Resilience in a time of uncertainty: Indigenous Peoples and Climate Change is the title of a conference at UNESCO Headquarters on 26 and 27 November, when participants will take stock of the impact of climate change on indigenous peoples and examine ways to reinforce their resilience.
In organizing the event ahead of the United Nations Conference on Climate Change (COP21), UNESCO—supported by France’s National Natural History Museum and the indigenous peoples’ organization, Tebtebba—recognizes the fact that indigenous peoples’ ways of life are closely linked to natural cycles and environmental developments, making them particularly vulnerable to the impact of climate change.
The Samis of northern Europe, Berbers living in the High Atlas in Morocco, indigenous villagers in Alaska, or Vanuatu communities in the Pacific Ocean, to name but a few, are experiencing the adverse effects of climate change very keenly, although they contribute little to its causes. Indigenous peoples are developing coping strategies to meet the dangerous challenges posed by rising sea levels, melting glaciers and long periods of drought.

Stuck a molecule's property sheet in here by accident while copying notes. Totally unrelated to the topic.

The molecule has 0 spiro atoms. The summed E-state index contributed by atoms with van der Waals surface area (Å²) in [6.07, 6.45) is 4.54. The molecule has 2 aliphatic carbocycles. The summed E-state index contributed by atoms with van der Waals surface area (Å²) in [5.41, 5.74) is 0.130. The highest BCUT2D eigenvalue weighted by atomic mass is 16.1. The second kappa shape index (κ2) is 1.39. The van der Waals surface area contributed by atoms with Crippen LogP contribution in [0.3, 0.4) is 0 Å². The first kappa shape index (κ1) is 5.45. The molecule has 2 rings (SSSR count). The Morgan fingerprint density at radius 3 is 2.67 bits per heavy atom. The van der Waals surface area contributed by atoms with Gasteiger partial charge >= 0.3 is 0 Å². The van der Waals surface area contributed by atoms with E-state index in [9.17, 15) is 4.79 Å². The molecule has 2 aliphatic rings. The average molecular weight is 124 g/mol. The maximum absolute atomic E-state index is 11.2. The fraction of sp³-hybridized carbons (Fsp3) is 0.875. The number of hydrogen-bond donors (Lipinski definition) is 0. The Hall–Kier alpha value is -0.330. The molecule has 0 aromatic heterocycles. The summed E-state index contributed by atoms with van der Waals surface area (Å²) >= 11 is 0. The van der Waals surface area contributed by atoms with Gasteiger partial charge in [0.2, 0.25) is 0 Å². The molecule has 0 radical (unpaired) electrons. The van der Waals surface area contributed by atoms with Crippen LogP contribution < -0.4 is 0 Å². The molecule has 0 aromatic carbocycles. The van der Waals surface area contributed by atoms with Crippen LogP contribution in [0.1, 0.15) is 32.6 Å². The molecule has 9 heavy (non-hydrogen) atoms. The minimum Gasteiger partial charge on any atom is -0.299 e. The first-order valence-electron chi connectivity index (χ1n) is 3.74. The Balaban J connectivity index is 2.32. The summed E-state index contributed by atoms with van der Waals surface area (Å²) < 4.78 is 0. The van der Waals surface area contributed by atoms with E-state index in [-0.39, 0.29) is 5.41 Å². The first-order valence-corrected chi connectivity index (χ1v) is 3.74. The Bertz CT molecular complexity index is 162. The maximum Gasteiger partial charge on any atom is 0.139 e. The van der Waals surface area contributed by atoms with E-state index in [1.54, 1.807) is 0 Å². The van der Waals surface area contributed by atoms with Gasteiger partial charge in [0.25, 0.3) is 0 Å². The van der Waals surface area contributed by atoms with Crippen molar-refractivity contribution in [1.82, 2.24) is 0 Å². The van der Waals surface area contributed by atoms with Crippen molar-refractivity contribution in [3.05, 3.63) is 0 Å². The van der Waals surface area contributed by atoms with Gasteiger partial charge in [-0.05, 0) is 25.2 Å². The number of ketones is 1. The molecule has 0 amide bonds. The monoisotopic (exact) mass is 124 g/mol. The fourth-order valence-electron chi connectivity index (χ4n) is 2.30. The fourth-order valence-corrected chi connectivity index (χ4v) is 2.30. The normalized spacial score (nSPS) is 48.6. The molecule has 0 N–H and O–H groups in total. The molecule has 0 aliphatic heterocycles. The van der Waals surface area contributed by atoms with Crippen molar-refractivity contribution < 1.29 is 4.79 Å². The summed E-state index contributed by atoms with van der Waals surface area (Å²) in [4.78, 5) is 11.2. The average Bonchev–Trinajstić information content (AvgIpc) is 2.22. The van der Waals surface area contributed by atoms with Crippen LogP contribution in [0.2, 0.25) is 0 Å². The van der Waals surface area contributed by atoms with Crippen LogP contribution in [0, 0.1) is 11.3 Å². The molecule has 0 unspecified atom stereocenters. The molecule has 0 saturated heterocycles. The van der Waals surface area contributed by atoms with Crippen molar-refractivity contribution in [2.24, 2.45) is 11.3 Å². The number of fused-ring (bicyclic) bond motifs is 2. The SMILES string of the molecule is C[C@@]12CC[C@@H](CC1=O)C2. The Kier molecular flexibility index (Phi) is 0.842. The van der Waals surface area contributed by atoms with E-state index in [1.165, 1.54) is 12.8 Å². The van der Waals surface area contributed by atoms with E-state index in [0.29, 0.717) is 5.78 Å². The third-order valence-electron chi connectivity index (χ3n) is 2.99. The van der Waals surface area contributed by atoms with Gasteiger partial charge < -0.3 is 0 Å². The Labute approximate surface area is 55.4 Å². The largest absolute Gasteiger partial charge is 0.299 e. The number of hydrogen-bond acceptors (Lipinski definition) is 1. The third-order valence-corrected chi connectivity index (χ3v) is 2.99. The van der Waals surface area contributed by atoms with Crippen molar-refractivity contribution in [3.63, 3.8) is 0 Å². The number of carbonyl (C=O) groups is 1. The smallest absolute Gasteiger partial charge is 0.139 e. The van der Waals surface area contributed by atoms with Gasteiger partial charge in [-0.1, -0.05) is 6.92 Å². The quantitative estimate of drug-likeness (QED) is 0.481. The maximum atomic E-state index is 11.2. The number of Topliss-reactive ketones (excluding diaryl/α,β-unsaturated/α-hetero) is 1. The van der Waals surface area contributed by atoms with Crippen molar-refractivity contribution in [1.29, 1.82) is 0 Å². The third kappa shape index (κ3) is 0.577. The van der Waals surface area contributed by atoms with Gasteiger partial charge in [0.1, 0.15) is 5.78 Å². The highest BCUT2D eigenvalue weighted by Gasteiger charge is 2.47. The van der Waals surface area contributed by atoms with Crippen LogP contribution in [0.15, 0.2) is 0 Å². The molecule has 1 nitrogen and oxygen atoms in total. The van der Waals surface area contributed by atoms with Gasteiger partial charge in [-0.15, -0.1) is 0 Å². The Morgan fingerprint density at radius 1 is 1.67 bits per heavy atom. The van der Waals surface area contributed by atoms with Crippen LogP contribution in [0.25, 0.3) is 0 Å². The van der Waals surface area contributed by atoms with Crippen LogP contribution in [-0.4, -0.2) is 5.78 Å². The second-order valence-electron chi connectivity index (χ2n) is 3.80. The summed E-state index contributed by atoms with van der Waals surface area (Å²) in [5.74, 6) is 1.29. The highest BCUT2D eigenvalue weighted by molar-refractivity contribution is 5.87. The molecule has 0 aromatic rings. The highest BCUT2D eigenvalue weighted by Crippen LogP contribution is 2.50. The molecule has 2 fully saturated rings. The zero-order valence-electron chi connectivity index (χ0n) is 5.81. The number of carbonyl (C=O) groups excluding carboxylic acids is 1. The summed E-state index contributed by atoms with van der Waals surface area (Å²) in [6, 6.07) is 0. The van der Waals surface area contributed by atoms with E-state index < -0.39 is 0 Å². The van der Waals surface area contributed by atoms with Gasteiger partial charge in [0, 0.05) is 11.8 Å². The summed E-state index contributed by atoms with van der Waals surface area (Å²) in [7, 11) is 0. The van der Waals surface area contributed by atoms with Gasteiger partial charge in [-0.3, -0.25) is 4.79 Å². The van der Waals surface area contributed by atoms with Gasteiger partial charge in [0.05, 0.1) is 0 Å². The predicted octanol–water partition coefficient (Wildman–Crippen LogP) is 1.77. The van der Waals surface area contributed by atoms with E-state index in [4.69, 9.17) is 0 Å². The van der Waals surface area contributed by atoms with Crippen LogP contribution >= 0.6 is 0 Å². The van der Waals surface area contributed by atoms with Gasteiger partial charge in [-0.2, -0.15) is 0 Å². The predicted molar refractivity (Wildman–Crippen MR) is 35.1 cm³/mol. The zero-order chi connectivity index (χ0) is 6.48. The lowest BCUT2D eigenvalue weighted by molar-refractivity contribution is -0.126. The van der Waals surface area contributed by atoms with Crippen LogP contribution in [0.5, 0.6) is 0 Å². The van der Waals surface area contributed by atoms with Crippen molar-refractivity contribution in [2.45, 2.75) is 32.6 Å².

Assistant UNESCO Director-General Flavia Schlegel will open the Conference with France’s Environment and Sustainable Development Minister, Ségolène Royal, and Kayapo Chief Raoni Metuktire from Brazil’s Amazon rainforest region, and Bolivia’s Vice Minister for Planning.
Over the two days of the Conference, experts and representatives of indigenous peoples will present studies about and first-hand accounts of the challenges posed by climate change and activities undertaken to strengthen the resilience of the communities concerned.
Accreditation is mandatory for journalists wishing to attend the event :
Media contact médias, Agnès Bardon, UNESCO Media Services: +33 (0) 1 45 68 17 64, a.bardon(at)unesco.org
More information: http://indigenous2015.org/